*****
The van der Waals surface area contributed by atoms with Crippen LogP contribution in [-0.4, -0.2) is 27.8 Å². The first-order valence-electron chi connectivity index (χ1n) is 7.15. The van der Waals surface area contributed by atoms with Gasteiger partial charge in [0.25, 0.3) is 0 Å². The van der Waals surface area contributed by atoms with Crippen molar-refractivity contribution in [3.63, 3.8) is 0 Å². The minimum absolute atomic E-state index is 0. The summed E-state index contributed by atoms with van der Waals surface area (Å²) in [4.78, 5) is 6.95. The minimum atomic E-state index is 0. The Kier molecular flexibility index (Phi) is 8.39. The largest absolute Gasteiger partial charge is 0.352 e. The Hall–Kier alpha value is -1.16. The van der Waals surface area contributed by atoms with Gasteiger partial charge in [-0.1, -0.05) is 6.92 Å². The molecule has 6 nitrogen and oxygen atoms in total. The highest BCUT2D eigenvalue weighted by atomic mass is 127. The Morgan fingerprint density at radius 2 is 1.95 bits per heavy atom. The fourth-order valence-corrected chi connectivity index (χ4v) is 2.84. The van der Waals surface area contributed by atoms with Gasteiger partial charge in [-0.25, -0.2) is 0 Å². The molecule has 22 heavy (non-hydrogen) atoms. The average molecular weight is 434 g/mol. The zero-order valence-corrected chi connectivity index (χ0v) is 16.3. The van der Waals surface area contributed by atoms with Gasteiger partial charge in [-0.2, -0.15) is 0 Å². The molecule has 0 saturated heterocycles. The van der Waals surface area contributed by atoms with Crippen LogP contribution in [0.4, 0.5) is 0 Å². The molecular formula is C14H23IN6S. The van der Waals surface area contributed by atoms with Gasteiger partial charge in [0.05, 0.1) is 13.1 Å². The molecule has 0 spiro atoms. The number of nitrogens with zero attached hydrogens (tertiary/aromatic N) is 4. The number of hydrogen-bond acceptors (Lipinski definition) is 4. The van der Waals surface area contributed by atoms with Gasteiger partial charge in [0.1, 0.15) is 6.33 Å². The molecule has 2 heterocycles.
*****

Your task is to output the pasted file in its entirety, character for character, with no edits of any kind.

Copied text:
The van der Waals surface area contributed by atoms with Crippen LogP contribution in [-0.4, -0.2) is 27.8 Å². The first-order valence-electron chi connectivity index (χ1n) is 7.15. The van der Waals surface area contributed by atoms with Gasteiger partial charge in [0.25, 0.3) is 0 Å². The van der Waals surface area contributed by atoms with Crippen molar-refractivity contribution in [3.63, 3.8) is 0 Å². The minimum absolute atomic E-state index is 0. The summed E-state index contributed by atoms with van der Waals surface area (Å²) in [4.78, 5) is 6.95. The minimum atomic E-state index is 0. The Kier molecular flexibility index (Phi) is 8.39. The largest absolute Gasteiger partial charge is 0.352 e. The Hall–Kier alpha value is -1.16. The van der Waals surface area contributed by atoms with Gasteiger partial charge in [-0.1, -0.05) is 6.92 Å². The molecule has 6 nitrogen and oxygen atoms in total. The highest BCUT2D eigenvalue weighted by atomic mass is 127. The Morgan fingerprint density at radius 2 is 1.95 bits per heavy atom. The fourth-order valence-corrected chi connectivity index (χ4v) is 2.84. The van der Waals surface area contributed by atoms with Gasteiger partial charge in [-0.25, -0.2) is 0 Å². The molecule has 22 heavy (non-hydrogen) atoms. The average molecular weight is 434 g/mol. The zero-order valence-corrected chi connectivity index (χ0v) is 16.3. The van der Waals surface area contributed by atoms with Gasteiger partial charge in [-0.2, -0.15) is 0 Å². The molecule has 0 saturated heterocycles. The van der Waals surface area contributed by atoms with Crippen LogP contribution in [0.4, 0.5) is 0 Å². The molecular formula is C14H23IN6S. The van der Waals surface area contributed by atoms with Gasteiger partial charge in [0.05, 0.1) is 13.1 Å². The molecule has 0 spiro atoms. The number of nitrogens with zero attached hydrogens (tertiary/aromatic N) is 4. The number of hydrogen-bond acceptors (Lipinski definition) is 4. The van der Waals surface area contributed by atoms with Gasteiger partial charge in [0.1, 0.15) is 6.33 Å². The molecule has 2 heterocycles.